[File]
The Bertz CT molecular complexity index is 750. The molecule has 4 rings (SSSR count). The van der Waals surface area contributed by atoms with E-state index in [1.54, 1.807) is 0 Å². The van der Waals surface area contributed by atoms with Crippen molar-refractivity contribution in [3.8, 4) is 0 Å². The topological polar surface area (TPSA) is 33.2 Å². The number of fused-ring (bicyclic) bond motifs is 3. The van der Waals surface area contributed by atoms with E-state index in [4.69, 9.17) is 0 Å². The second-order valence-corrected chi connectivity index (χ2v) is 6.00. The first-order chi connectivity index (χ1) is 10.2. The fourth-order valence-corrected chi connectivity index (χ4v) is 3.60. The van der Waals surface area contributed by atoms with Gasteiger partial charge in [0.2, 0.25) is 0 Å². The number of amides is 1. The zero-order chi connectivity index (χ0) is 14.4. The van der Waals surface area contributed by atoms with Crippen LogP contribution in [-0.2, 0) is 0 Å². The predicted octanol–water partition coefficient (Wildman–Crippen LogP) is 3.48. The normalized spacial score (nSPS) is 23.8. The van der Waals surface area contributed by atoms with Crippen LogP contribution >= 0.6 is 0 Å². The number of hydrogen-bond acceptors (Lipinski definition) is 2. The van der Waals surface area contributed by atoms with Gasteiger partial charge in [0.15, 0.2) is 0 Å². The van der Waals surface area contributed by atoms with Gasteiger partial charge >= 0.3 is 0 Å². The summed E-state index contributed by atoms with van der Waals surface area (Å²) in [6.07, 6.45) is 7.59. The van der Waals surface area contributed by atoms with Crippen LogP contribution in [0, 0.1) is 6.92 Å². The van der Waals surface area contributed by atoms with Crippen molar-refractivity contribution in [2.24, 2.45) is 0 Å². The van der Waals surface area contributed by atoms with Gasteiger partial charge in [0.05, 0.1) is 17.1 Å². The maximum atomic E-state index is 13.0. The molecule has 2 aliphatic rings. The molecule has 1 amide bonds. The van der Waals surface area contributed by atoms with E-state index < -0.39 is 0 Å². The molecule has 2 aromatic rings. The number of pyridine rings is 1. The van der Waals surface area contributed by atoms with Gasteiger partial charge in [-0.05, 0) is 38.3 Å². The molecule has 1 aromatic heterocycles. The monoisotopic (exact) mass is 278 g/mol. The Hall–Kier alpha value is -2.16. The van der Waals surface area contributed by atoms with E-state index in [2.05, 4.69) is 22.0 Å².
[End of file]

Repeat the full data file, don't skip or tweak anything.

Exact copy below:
The Bertz CT molecular complexity index is 750. The molecule has 4 rings (SSSR count). The van der Waals surface area contributed by atoms with E-state index in [1.54, 1.807) is 0 Å². The van der Waals surface area contributed by atoms with Crippen molar-refractivity contribution in [3.8, 4) is 0 Å². The topological polar surface area (TPSA) is 33.2 Å². The number of fused-ring (bicyclic) bond motifs is 3. The van der Waals surface area contributed by atoms with E-state index in [4.69, 9.17) is 0 Å². The second-order valence-corrected chi connectivity index (χ2v) is 6.00. The first-order chi connectivity index (χ1) is 10.2. The fourth-order valence-corrected chi connectivity index (χ4v) is 3.60. The van der Waals surface area contributed by atoms with Gasteiger partial charge in [0.2, 0.25) is 0 Å². The number of amides is 1. The zero-order chi connectivity index (χ0) is 14.4. The van der Waals surface area contributed by atoms with Crippen LogP contribution in [-0.2, 0) is 0 Å². The predicted octanol–water partition coefficient (Wildman–Crippen LogP) is 3.48. The normalized spacial score (nSPS) is 23.8. The van der Waals surface area contributed by atoms with Crippen LogP contribution >= 0.6 is 0 Å². The number of hydrogen-bond acceptors (Lipinski definition) is 2. The van der Waals surface area contributed by atoms with Gasteiger partial charge in [0.15, 0.2) is 0 Å². The van der Waals surface area contributed by atoms with Gasteiger partial charge >= 0.3 is 0 Å². The summed E-state index contributed by atoms with van der Waals surface area (Å²) in [6.07, 6.45) is 7.59. The van der Waals surface area contributed by atoms with Crippen LogP contribution in [0, 0.1) is 6.92 Å². The van der Waals surface area contributed by atoms with Crippen molar-refractivity contribution in [2.24, 2.45) is 0 Å². The van der Waals surface area contributed by atoms with Gasteiger partial charge in [0.05, 0.1) is 17.1 Å². The maximum atomic E-state index is 13.0. The molecule has 2 aliphatic rings. The molecule has 1 amide bonds. The van der Waals surface area contributed by atoms with E-state index < -0.39 is 0 Å². The molecule has 2 aromatic rings. The number of pyridine rings is 1. The van der Waals surface area contributed by atoms with Gasteiger partial charge in [-0.05, 0) is 38.3 Å². The molecule has 1 aromatic heterocycles. The monoisotopic (exact) mass is 278 g/mol. The Hall–Kier alpha value is -2.16. The van der Waals surface area contributed by atoms with E-state index in [2.05, 4.69) is 22.0 Å².